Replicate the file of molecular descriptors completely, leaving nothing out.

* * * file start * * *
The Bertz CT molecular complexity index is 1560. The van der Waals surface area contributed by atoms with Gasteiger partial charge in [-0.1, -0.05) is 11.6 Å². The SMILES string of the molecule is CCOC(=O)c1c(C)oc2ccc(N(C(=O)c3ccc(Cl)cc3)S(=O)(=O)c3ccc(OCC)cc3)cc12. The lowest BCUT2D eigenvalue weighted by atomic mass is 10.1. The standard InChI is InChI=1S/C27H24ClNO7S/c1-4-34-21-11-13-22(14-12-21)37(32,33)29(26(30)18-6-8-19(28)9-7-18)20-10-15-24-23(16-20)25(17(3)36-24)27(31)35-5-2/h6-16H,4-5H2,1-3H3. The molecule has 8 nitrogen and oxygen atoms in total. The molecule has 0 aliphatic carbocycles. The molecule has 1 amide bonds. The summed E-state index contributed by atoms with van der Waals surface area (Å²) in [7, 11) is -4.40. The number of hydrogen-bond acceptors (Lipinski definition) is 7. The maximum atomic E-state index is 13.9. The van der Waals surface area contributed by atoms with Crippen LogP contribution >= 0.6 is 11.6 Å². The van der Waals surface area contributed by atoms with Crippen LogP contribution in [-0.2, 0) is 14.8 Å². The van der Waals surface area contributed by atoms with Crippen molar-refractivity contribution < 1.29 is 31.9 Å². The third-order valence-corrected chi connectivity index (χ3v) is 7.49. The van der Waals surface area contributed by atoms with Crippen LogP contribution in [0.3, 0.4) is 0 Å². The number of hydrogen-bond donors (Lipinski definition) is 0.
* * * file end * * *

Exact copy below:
The Bertz CT molecular complexity index is 1560. The van der Waals surface area contributed by atoms with Gasteiger partial charge in [-0.1, -0.05) is 11.6 Å². The SMILES string of the molecule is CCOC(=O)c1c(C)oc2ccc(N(C(=O)c3ccc(Cl)cc3)S(=O)(=O)c3ccc(OCC)cc3)cc12. The lowest BCUT2D eigenvalue weighted by atomic mass is 10.1. The standard InChI is InChI=1S/C27H24ClNO7S/c1-4-34-21-11-13-22(14-12-21)37(32,33)29(26(30)18-6-8-19(28)9-7-18)20-10-15-24-23(16-20)25(17(3)36-24)27(31)35-5-2/h6-16H,4-5H2,1-3H3. The molecule has 8 nitrogen and oxygen atoms in total. The molecule has 0 aliphatic carbocycles. The molecule has 1 amide bonds. The summed E-state index contributed by atoms with van der Waals surface area (Å²) in [7, 11) is -4.40. The number of hydrogen-bond acceptors (Lipinski definition) is 7. The maximum atomic E-state index is 13.9. The van der Waals surface area contributed by atoms with Crippen LogP contribution >= 0.6 is 11.6 Å². The van der Waals surface area contributed by atoms with Crippen LogP contribution in [-0.2, 0) is 14.8 Å². The van der Waals surface area contributed by atoms with Crippen molar-refractivity contribution < 1.29 is 31.9 Å². The third-order valence-corrected chi connectivity index (χ3v) is 7.49. The van der Waals surface area contributed by atoms with Crippen LogP contribution in [0.3, 0.4) is 0 Å². The number of hydrogen-bond donors (Lipinski definition) is 0.